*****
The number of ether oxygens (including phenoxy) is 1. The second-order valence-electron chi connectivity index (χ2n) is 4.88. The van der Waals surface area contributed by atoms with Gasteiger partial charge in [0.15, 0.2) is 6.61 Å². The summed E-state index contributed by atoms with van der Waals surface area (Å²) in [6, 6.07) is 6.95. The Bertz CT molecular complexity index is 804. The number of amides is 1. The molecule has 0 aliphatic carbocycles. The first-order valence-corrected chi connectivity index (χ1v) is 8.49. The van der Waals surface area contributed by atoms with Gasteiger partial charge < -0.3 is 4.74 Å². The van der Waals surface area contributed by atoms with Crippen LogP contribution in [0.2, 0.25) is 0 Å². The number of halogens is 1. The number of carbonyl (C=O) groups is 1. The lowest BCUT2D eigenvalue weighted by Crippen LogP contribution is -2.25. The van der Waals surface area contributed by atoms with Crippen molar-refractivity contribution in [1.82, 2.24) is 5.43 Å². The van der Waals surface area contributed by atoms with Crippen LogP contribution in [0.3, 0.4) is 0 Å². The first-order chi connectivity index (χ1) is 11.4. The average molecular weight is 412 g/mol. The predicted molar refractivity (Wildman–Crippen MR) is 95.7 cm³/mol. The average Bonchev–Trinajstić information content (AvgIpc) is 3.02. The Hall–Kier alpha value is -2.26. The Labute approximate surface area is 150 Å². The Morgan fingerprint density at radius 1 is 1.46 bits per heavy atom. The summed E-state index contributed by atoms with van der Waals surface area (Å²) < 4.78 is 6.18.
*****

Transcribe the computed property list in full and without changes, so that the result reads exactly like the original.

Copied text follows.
The number of ether oxygens (including phenoxy) is 1. The second-order valence-electron chi connectivity index (χ2n) is 4.88. The van der Waals surface area contributed by atoms with Gasteiger partial charge in [0.15, 0.2) is 6.61 Å². The summed E-state index contributed by atoms with van der Waals surface area (Å²) in [6, 6.07) is 6.95. The Bertz CT molecular complexity index is 804. The number of amides is 1. The molecule has 0 aliphatic carbocycles. The first-order valence-corrected chi connectivity index (χ1v) is 8.49. The van der Waals surface area contributed by atoms with Gasteiger partial charge < -0.3 is 4.74 Å². The van der Waals surface area contributed by atoms with Crippen LogP contribution in [0.2, 0.25) is 0 Å². The number of halogens is 1. The number of carbonyl (C=O) groups is 1. The lowest BCUT2D eigenvalue weighted by Crippen LogP contribution is -2.25. The van der Waals surface area contributed by atoms with Crippen molar-refractivity contribution in [1.82, 2.24) is 5.43 Å². The van der Waals surface area contributed by atoms with Crippen LogP contribution in [0.3, 0.4) is 0 Å². The first-order chi connectivity index (χ1) is 11.4. The average molecular weight is 412 g/mol. The predicted molar refractivity (Wildman–Crippen MR) is 95.7 cm³/mol. The average Bonchev–Trinajstić information content (AvgIpc) is 3.02. The Hall–Kier alpha value is -2.26. The Labute approximate surface area is 150 Å². The Morgan fingerprint density at radius 1 is 1.46 bits per heavy atom. The summed E-state index contributed by atoms with van der Waals surface area (Å²) < 4.78 is 6.18.